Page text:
Taking the question "What does it mean to say a proposition of law is true?", this book draws on the later philosophy of Wittgenstein, as well as the postmodern theory of the relationship between language, meaning and the world. It examines contemporary jurisprudential approaches to this question.
Taking up a single question-"What does it mean to say a proposition of law is true?"-this book advances a major new account of truth in law. Drawing upon the later philosophy of Wittgenstein, as well as more recent postmodern theory of the relationship between language, meaning, and the world, Patterson examines leading contemporary jurisprudential approaches to this question and finds them flawed in similar and previously unnoticed ways. He offers a powerful alternative account of legal justification, one in which linguistic practice-the use of forms of legal argument-holds the key to legal meaning.
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an interesting and enlightening consideration of the question of what it means to say that a proposition of law is true. * Georgia Warnke, Mind Vol.109, No.435 July 2000. * The great virtues of Patterson's book lie in the clear and intelligent way it sorts through legal theories, distinguishes modes of legal argument, and connects philosophical theories of truth to questions of law. * Georgia Warnke, Mind Vol.109, No.435 July 2000. * "Law & Truth is one of the most significant books on jurisprudence to be published in recent years."-Notre Dame Law Review "Patterson's project succeeds."-Columbia Law Review "An invaluable addition to the literature on philosophical realism, language philosophy, and legal philosophy."-Choice "An excellent compendium of contemporary views on the epistemological soundness of contemporary theory of jurisprudence....[Includes] two superlative [chapters] on the jurisprudential notions of Ronald Dworkin and Stanley Fish. This thorough ventilation of the claims and pretentions of these two eminent jurists brings readers... to the forefront of controversy in the philosophy of law and related philosophical disciplines.... The concluding chapters...offer Patterson's own claim that truth is best seen as a linguistic practice among competently trained communicators.... An invaluable addition to the literature on philosophical realism, language philosophy and legal philosophy."-Choice "Patterson's book is an important piece of work on a topic fundamental to legal theory and currently of great interest in scholarly circles. Professor Patterson addresses large and difficult issues of metaphysics, epistemology, and the philosophy of language, which many believe to lie at the foundations of law and legal reasoning."-Gerald J. Postema, University of North Carolina at Chapel Hill "Patterson writes with astonishing breadth and clarity about every issue facing anyone thinking seriously about contemporary law and the possibility of making 'true' statements about what law requires."-Sanford Levinson, University of Texas at Austin School of Law "This book constitutes one of the best overviews of the important recent debate over legal justification, providing a fascinating survey of discussion of meaning and truth as it lays the groundwork for Patterson's original and provocative answer to the question, 'What does it mean to say that a proposition of law is true?' Through its deep acquaintance with both Wittgenstein and postmodern theory, it is a book sure to stimulate and raise the level of debate among legal and political philosophers."-James Tully, McGill University "Patterson's title literally captures the agenda of this lucid and tightly reasoned book; philosophical theories of truth can inform and enrich jurisprudential theories of law."-William Eskridge, "Georgetown University Law Center "Law and Truth is a valuable contribuiton to legal theory."-Michigan Law Review "...incisive and succinct postmodern critique of contemporary legal theory..."-Ethics "Law and Truth, Patterson's most ambitious work to date, is both an intellectual tour de force and a good, old-fashioned street brawl."-Yale Law Journal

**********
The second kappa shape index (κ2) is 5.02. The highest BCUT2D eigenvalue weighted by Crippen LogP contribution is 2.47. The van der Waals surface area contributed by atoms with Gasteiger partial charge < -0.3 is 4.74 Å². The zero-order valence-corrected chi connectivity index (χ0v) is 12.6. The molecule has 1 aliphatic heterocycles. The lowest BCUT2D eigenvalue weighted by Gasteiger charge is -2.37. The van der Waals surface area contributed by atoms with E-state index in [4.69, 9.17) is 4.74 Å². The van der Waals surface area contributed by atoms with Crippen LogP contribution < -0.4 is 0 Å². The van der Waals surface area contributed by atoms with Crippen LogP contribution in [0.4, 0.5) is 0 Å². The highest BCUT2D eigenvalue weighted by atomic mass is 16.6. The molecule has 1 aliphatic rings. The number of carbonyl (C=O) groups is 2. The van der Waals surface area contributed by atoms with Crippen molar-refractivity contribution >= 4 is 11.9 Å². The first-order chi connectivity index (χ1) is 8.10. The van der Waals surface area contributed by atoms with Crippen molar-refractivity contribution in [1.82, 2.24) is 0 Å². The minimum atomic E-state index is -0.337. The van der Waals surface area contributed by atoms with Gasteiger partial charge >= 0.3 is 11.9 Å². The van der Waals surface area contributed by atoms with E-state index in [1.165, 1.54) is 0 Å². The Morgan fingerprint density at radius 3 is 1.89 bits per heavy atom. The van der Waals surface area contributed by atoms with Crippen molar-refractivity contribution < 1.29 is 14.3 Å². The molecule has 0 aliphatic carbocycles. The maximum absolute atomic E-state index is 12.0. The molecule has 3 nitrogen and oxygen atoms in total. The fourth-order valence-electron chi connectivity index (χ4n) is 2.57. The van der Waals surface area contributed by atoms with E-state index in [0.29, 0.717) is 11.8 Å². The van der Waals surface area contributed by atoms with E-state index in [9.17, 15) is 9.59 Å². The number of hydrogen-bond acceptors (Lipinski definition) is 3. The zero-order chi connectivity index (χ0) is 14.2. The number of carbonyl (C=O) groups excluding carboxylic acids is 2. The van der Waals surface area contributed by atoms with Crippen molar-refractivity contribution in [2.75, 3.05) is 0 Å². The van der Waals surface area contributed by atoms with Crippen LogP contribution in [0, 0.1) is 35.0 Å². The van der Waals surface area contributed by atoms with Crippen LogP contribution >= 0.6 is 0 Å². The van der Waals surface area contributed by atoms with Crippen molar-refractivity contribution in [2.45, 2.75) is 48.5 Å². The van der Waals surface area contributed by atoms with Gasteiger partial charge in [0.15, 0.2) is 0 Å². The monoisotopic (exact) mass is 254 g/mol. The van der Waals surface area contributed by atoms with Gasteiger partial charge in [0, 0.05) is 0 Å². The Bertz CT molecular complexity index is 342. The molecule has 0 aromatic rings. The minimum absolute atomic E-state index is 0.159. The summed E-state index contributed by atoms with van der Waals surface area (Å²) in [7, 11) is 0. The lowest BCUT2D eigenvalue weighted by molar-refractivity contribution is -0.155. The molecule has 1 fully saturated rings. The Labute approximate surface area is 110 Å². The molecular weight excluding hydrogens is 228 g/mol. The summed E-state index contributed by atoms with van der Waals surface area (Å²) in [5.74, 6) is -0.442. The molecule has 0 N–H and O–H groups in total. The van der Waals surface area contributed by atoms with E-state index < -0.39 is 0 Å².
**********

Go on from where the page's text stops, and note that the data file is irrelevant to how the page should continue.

Table of Contents
1.: Introduction: Realism, Anti-Realism, and Legal Theory 2.: Legal Formalism: On the Immanent Rationality of Law 3.: Moral Realism and Truth 4.: Legal Positivism 5.: Law as Interpretation: The Jurisprudence of Ronald Dworkin 6.: Law as an Interpretive Community: The Case of Stanley Fish 7.: Truth in Law: A Modal Account 8.: Postmodern Jurisprudence Afterword Bibliography Index
Law and Truth by Professor Dennis Patterson
Professor Dennis Patterson
Used - Well Read
Oxford University Press Inc
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